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Photography Question 
Sharon Morris
 

panorama's


OK, this is a basic question, but in my two experiments with attempting to photostitch, I'm still eding up with slanted areas of the image that are of different densities. Of course I'm using the same exposures and in one attempt, I used the same focus aswell, in the other, I adjusted my focus as I panned.

Could anyone give me some advice, please. I know that I must be making a simple mistake, but can't figure out what it is. -Thanks, Shari


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7/21/2004 6:40:31 AM

 
Gregory LaGrange
BetterPhoto Member Since: 11/11/2003
gregorylagrange.org
  hold the camera by hand or did you use a tripod. And a regular perspective lens like a 50mm might help.
You can get a tripod with a bubble level, or you can buy a bubble level at a hardware store and just place it on top of the tripod's camera mount plate, if you want to be as level as possible.
But use a tripod, get it level, an just rotate the camera around. Take pictures to leave some overlap, instead of trying to have the edge of each picture be the edge of each section.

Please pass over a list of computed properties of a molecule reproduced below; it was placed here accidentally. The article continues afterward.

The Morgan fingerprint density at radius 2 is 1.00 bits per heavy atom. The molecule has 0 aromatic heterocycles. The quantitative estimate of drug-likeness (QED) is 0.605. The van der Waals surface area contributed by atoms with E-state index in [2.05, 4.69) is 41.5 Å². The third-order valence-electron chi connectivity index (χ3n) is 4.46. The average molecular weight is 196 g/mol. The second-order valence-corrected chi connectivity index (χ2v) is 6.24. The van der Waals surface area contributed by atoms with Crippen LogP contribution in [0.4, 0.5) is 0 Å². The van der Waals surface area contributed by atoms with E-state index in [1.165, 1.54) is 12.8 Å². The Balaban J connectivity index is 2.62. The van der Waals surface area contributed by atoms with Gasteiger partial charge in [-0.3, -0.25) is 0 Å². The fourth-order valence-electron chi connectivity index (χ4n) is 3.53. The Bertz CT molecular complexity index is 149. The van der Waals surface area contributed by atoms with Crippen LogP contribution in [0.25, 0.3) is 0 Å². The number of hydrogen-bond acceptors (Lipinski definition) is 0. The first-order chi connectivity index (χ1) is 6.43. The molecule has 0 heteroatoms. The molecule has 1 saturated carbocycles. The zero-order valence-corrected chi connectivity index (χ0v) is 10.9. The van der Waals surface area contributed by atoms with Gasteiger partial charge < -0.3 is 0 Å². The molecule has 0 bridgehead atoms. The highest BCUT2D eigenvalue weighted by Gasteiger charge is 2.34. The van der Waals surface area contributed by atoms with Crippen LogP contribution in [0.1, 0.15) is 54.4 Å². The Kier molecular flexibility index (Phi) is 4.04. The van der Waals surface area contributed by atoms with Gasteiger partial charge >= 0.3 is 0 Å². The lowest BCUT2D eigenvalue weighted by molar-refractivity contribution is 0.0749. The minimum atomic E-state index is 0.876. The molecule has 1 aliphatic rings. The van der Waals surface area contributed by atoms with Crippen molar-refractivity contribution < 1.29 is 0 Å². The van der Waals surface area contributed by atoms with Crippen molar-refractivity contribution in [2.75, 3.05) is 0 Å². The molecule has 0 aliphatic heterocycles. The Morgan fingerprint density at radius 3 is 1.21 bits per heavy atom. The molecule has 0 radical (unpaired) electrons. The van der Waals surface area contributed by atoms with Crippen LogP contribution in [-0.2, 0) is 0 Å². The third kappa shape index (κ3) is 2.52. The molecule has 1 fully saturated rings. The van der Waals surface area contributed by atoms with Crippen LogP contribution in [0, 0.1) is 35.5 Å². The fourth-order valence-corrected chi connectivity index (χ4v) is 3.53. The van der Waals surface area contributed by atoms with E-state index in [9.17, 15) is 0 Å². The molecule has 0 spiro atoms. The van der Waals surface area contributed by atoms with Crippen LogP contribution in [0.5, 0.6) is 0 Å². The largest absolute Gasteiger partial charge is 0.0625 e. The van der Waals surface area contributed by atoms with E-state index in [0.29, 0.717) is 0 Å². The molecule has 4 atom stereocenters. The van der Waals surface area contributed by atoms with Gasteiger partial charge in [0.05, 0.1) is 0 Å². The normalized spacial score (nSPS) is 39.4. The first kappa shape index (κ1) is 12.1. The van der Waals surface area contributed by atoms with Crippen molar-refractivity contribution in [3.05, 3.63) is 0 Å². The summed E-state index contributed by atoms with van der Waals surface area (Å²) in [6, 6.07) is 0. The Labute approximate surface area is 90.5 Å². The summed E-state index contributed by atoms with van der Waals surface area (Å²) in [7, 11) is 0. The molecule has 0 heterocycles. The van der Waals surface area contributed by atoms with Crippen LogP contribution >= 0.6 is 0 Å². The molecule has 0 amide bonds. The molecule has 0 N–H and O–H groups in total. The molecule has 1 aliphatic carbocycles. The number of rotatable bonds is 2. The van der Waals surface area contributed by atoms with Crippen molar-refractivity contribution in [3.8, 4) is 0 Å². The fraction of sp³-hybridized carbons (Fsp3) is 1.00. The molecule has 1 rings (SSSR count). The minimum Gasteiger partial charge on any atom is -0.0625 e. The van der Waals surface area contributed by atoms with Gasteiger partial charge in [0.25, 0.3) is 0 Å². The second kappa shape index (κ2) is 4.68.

Like shooting a yard stick. Instead of the 1st picture's edge go exactly to the 4in. mark and the 2nd start at the 4in. mark, make the 1st go a little over the 4in. mark and the 2nd begin a little behind the 4in. mark. Blend in the transition.


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7/21/2004 10:34:43 AM

 
Sharon Morris   Ok, that's what I've been doing, but I believe that the problem is the blending of the stitched image. Does it matter whether or not I use a fixed focal plane?

Thanks for your help, you're always helpful. -Shari


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7/21/2004 10:44:37 AM

 
Gregory LaGrange
BetterPhoto Member Since: 11/11/2003
gregorylagrange.org
  Fixed focal plane or fixed focal length? Fixed focal plane is keeping the camera at the same spot relative to what you're shooting, isn't it? As in parallel in one shot and not tilting it up or down in another. Is that what you meant?